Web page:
I didn’t tell him that I’ve lost sleep over these last couple of weeks for fear of slowly losing our civil rights and democracy to an autocrat who trades in fear. I didn’t tell him how I’ve struggled to understand how so many could overlook such overt sexism, racism, and bullying for a single issue or for politics. I couldn’t admit that I’ve been unable to watch the news or open a newspaper since the election, as it’s too depressing to think about a racist overseeing the country’s law enforcement, or an isolationist as national security adviser, or a white supremacist whispering in the ear of the man in the most powerful job in the world. I’m having trouble coping with news stories about ripping families apart through the immediate deportation of 2-3 million citizens, or how there’s “historical precedence” for a Muslim registry or even internment camps. My world changed overnight, and I’ve struggled to cope with it all. My struggle is embarrassing and shocking at the same time:  after all, I’m a 50-year old strong and successful woman. How can this have impacted me so?

But I’m my mother’s daughter, and I knew that I would eventually pick myself up. The shock and fear are starting to wear off, being replaced by determination. I’ve started taking action, and that is lessening my fear. I will fight to keep the gains women have made over these last 50 years, for myself yes, but especially for my teenage daughters. I will be vocal in support of the right to basic dignity and protection that my LGBT family and friends deserve. And, as scared as I am of the thought, if necessary I would face water cannons and prison to ensure that the freedoms of religion and speech remain bedrocks of American democracy.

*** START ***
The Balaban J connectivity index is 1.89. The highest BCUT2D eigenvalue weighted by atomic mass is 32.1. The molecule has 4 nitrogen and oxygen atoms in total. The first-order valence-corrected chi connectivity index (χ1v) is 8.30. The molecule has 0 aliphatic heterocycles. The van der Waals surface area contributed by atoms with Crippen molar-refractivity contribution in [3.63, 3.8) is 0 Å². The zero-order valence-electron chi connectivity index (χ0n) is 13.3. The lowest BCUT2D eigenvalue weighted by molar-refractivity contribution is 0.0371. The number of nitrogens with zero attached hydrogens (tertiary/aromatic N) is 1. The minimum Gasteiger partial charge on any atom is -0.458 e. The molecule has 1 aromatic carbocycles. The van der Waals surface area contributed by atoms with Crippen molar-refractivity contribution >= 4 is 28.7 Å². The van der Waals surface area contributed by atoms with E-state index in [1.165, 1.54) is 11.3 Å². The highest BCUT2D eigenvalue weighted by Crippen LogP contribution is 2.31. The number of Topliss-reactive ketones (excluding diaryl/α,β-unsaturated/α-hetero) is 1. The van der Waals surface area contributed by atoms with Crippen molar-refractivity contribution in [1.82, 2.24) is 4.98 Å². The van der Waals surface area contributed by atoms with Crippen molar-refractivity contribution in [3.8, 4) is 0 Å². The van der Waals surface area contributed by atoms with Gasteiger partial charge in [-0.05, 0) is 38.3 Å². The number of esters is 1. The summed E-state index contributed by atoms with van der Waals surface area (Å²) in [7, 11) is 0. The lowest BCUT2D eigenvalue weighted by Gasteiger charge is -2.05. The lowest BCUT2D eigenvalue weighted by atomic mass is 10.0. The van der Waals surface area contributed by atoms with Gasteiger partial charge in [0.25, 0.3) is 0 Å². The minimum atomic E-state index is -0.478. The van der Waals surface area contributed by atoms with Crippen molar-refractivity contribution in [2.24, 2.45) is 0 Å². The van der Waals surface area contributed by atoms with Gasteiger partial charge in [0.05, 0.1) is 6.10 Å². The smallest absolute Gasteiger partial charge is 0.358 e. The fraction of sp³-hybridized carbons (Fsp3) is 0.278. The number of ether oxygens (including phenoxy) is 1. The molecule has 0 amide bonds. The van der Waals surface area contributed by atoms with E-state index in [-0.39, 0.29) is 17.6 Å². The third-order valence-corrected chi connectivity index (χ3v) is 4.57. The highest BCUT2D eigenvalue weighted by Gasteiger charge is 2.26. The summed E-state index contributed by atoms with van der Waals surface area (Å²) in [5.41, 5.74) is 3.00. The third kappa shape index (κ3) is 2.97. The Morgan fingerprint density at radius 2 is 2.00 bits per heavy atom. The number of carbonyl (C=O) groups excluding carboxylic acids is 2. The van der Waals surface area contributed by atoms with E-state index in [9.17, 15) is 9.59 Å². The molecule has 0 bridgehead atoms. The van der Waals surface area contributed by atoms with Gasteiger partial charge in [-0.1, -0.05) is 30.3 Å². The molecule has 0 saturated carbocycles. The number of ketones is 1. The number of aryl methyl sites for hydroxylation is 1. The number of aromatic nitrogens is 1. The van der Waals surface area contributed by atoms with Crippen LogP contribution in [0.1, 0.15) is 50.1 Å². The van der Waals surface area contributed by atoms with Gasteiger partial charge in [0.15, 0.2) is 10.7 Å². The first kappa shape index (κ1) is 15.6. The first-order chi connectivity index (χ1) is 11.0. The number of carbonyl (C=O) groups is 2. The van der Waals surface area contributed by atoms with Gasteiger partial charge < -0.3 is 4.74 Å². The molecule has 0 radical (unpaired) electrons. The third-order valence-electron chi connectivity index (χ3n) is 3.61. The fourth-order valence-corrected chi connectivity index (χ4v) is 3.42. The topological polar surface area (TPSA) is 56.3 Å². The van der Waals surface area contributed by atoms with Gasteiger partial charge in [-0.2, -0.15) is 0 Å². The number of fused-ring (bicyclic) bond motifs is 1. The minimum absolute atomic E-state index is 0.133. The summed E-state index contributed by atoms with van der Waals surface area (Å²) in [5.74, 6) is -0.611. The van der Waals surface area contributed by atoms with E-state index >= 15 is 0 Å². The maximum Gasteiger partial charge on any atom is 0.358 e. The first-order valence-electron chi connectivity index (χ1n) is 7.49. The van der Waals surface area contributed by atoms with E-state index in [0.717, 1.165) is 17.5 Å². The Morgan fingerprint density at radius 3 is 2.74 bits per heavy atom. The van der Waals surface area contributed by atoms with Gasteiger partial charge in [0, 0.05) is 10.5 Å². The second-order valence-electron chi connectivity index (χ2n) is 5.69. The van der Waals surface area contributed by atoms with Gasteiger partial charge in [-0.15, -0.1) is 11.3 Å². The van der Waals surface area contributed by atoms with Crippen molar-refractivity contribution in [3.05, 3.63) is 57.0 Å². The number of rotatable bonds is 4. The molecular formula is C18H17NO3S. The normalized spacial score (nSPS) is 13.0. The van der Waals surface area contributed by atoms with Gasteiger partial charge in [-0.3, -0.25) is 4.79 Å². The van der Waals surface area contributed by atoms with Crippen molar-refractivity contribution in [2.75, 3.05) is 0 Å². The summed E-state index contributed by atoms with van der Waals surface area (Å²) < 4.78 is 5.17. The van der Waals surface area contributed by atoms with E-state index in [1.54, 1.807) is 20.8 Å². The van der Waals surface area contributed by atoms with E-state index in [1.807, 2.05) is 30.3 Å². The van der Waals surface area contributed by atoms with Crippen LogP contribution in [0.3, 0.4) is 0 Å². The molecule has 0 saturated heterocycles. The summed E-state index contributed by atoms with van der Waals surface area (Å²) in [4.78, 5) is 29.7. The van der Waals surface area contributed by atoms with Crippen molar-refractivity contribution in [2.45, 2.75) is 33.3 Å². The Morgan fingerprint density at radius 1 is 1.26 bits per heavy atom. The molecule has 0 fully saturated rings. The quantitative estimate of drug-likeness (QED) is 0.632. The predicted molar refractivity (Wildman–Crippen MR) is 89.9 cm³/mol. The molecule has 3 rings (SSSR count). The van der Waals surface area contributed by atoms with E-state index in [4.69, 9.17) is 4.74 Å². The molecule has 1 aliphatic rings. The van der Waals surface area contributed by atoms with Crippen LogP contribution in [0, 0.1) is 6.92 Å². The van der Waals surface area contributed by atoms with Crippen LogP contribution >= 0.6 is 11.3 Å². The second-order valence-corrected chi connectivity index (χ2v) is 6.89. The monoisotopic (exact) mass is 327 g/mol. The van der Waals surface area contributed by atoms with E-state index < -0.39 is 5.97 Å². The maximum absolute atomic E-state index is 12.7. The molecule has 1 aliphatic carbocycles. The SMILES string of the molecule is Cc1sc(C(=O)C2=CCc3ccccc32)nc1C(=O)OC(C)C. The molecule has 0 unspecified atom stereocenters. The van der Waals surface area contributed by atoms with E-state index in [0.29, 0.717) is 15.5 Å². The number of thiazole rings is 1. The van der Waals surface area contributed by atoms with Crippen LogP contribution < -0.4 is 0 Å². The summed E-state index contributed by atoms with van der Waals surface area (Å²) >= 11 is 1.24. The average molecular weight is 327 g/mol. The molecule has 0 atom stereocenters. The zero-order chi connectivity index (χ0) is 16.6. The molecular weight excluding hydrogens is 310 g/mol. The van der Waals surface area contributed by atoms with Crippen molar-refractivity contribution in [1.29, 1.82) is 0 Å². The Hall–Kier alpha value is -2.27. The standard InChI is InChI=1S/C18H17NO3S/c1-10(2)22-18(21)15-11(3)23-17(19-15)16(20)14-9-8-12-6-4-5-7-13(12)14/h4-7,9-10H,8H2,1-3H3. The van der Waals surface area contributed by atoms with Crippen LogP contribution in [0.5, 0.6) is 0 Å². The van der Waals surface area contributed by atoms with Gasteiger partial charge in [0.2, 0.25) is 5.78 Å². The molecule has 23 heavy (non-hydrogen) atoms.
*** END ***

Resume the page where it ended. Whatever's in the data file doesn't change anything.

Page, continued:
My favorite Bible verse is Romans 8:38-39, and it reminds me that neither principalities nor powers can separate us from the love of God. And in Philippians 1:30, Paul invites us to join him in the battle. In my immediate reaction, I nearly forgot Who always has been and will be in complete control. But He has always needed arms and legs. I offer mine. I am not afraid.

“I refuse to accept the view that mankind is so tragically bound to the starless midnight of racism and war that the bright daybreak of peace and brotherhood can never become a reality…I believe that unarmed truth and unconditional love will have the final word.”  –Martin Luther King Jr.


Globetrotting


This week I ran into a friend I hadn’t seen for awhile. She’s originally from Romania, but has been living in Brazil the last couple of years. We met at orientation on day one of our new jobs; Romania is my favorite travel spot of all time, giving us an early connection that stuck. Her globetrotting life stories are so much more interesting than my Kansas girl background.

I’m beyond grateful to have had the privilege of getting to know many amazing people from all over the world. I can’t fully articulate how, but I know that they’ve changed my perspective, and positively so. I’ve had so many learnings, large and small, that stand out over the years. There’s the young Filipino woman who emigrated to New York at age 13. She told me that she still dreams in Tagalog, though she’d been in America longer than her country of birth. There’s the tall, blonde German friend who married a woman from Singapore and had two beautiful boys who looked stuck between two continents. I remember my shock at a woman from Malaysia sharing that she was reluctant to speak up in English, afraid of saying something wrong. It hadn’t occurred to her until I told her that us single-language, ethnocentric Americans were instead in awe of her ability to speak English, given how radically different it is from her native Chinese. I heard the story of how many cattle and goats were required for the dowry of a Kenyan friend’s wife, as we sat around their family dinner table outside of London. I learned how a dear friend from Brazil became the man of the house at age six, when his father was killed in a freak accident after a tree fell on his car on his way to the bank to purchase their first family home. My friend is the most courageous, fearless person I’ve ever met.